“I put a capital N on Nature and call it my church”: Artist Spotlight on Emily Suñez
Emily Suñez is a landscape and nature oil painter working out of her home studio in Pasadena, CA. She finds inspiration for her desert paintings from studying the stunning landscape of the southwest and frequent trips to Phoenix and Joshua Tree National Park. Emily has recently shown her paintings in numerous galleries and juried exhibitions throughout the state of California, including at Brea Gallery, TAG Gallery, Palos Verdes Art Center, Sanchez Art Center, and the Joshua Tree National Park Art Exposition at the 29 Palms Art Gallery. Her painting “Golden Barrel Sea” won the Chantal Giddens Memorial Award for Best Painting at the Pasadena Society of Artist’s 95th Annual Juried Exhibition. Her artwork is featured in the March 2021 issue of CandyFloss Magazine. Emily is the illustrator and author of her forthcoming book The Healing Journal: Guided Prompts and Inspiration for Life with Illness, scheduled to be published by The Experiment Publishing in January 2022. She holds a BA from the College of William & Mary and an MA from New York University.
Painting is a form of meditation and healing, and I gain a sense of peace and connectedness to the natural world through my creative process. I first picked up a paint brush as a means of coping with chronic illness and have since discovered the healing powers of artmaking. What began as a tool for therapy quickly evolved into a passion for painting. Working primarily in oils, I paint southwestern landscapes and plants. I typically include Joshua trees, cacti, succulents, palm trees, and other desert plants in my work. These plants and the harsh desert climate they inhabit represent growth, resiliency, and survival.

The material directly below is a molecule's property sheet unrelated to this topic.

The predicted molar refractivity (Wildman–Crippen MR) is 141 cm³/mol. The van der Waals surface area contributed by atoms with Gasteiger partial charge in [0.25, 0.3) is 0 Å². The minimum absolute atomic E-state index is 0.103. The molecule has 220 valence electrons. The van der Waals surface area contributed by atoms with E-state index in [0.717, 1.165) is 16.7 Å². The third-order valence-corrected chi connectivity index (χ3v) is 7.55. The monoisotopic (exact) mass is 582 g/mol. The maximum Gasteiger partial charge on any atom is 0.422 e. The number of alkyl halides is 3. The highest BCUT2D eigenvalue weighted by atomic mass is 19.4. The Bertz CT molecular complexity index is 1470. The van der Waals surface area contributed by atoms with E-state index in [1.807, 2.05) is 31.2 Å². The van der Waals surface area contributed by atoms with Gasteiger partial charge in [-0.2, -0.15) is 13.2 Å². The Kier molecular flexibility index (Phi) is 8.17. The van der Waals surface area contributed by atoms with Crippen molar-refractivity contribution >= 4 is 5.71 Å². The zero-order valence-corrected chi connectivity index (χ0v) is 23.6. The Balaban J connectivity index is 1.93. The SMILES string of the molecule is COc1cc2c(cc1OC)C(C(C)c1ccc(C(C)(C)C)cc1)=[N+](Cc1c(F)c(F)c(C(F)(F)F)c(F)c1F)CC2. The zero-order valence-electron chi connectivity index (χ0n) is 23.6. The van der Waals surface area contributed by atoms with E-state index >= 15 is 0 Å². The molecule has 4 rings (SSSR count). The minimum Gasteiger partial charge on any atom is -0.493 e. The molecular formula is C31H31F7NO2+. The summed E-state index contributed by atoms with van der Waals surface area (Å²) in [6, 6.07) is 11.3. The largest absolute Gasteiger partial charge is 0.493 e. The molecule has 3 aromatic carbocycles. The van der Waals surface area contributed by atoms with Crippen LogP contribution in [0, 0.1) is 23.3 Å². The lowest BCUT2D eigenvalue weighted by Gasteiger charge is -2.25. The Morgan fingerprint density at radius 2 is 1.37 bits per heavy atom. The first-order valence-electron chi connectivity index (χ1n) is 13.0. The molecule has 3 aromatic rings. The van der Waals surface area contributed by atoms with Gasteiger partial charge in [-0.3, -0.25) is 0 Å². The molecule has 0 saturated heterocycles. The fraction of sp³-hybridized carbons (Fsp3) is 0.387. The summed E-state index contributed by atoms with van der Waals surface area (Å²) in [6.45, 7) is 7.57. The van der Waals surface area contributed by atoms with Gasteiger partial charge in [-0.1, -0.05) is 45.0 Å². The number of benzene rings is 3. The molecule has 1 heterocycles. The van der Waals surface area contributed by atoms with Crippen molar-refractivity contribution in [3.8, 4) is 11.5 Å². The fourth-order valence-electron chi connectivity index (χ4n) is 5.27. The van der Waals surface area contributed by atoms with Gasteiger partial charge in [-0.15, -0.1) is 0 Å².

While I work loosely from my photographs, I aim to go beyond the photo in my paintings. I create an idealized and enhanced version of the image, portraying nature as pure and sacred. My most recent work is about my own spiritual connection to nature. To me, nature and spirituality are one. These beautiful moments in the desert that I paint are my sanctuary. As Frank Lloyd Wright said, “I put a capital N on Nature and call it my church”. Nature is a force greater than us, that humbles us, and unites us all as human beings on a shared planet. Through my work, I have developed a stronger connection to and appreciation of the natural world. I strive for my paintings to serve as a reminder to the viewer of Earth’s beauty and sanctity.
Emily’s creative process
My creative process usually begins with being out in nature, exploring and taking photographs. I’m trying to recreate the feeling of being deeply connected to nature, so it’s important for me to get outside to begin my process authentically. I then bring my photos back to the studio to comb through and pick out bits and pieces from pictures to create a composition that works for a painting. I generally start painting with the use of the photo and then paint mostly without the reference for the second half of the painting. By doing this, my paintings turn out realistic, but have a more dreamlike than photorealistic quality. The part of the painting process that I enjoy the most are the tiny details. I actually paint most of my work (regardless of its size) with a size 0 brush. I get lost in the intricate details of the patterns, textures, and repetition found in nature. I find this process incredibly calming and soothing.
Recent work on Emily’s #Heartlist
Some of the artists that I’m inspired by recently include Kallen Mikel and Andrea Durfee. Both of their works, though different in style, explore the connection and interplay between human beings and the natural world. Studying their paintings is inspiring me to start experimenting with incorporating the human figure into my future work.
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